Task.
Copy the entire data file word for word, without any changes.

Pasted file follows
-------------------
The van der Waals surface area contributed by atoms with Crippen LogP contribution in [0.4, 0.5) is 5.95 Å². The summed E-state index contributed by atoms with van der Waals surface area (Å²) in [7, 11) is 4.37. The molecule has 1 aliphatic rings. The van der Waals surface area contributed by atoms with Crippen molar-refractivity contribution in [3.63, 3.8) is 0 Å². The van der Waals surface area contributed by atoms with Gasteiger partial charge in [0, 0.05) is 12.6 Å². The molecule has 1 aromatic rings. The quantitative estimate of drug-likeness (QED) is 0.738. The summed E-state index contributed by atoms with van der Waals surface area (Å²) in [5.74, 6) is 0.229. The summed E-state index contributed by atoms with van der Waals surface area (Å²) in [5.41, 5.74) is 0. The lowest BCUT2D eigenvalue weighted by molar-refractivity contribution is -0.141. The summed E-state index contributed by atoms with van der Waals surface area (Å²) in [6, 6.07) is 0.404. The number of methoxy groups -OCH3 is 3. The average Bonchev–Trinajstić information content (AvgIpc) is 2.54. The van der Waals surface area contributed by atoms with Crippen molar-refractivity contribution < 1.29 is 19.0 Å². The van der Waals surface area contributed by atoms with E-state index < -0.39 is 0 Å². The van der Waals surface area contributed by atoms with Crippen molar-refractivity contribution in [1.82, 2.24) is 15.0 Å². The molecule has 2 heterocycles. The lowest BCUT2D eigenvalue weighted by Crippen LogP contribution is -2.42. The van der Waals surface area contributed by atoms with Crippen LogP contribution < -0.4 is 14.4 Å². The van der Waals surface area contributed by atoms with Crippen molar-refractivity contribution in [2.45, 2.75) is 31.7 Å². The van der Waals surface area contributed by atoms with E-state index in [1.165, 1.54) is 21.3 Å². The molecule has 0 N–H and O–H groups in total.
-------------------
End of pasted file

The van der Waals surface area contributed by atoms with Crippen LogP contribution in [0.4, 0.5) is 5.95 Å². The summed E-state index contributed by atoms with van der Waals surface area (Å²) in [7, 11) is 4.37. The molecule has 1 aliphatic rings. The van der Waals surface area contributed by atoms with Crippen molar-refractivity contribution in [3.63, 3.8) is 0 Å². The van der Waals surface area contributed by atoms with Gasteiger partial charge in [0, 0.05) is 12.6 Å². The molecule has 1 aromatic rings. The quantitative estimate of drug-likeness (QED) is 0.738. The summed E-state index contributed by atoms with van der Waals surface area (Å²) in [5.74, 6) is 0.229. The summed E-state index contributed by atoms with van der Waals surface area (Å²) in [5.41, 5.74) is 0. The lowest BCUT2D eigenvalue weighted by molar-refractivity contribution is -0.141. The summed E-state index contributed by atoms with van der Waals surface area (Å²) in [6, 6.07) is 0.404. The number of methoxy groups -OCH3 is 3. The average Bonchev–Trinajstić information content (AvgIpc) is 2.54. The van der Waals surface area contributed by atoms with Crippen molar-refractivity contribution < 1.29 is 19.0 Å². The van der Waals surface area contributed by atoms with E-state index < -0.39 is 0 Å². The van der Waals surface area contributed by atoms with Crippen molar-refractivity contribution in [1.82, 2.24) is 15.0 Å². The molecule has 2 heterocycles. The lowest BCUT2D eigenvalue weighted by Crippen LogP contribution is -2.42. The van der Waals surface area contributed by atoms with Crippen LogP contribution < -0.4 is 14.4 Å². The van der Waals surface area contributed by atoms with Crippen molar-refractivity contribution in [2.45, 2.75) is 31.7 Å². The van der Waals surface area contributed by atoms with E-state index in [1.165, 1.54) is 21.3 Å². The molecule has 0 N–H and O–H groups in total.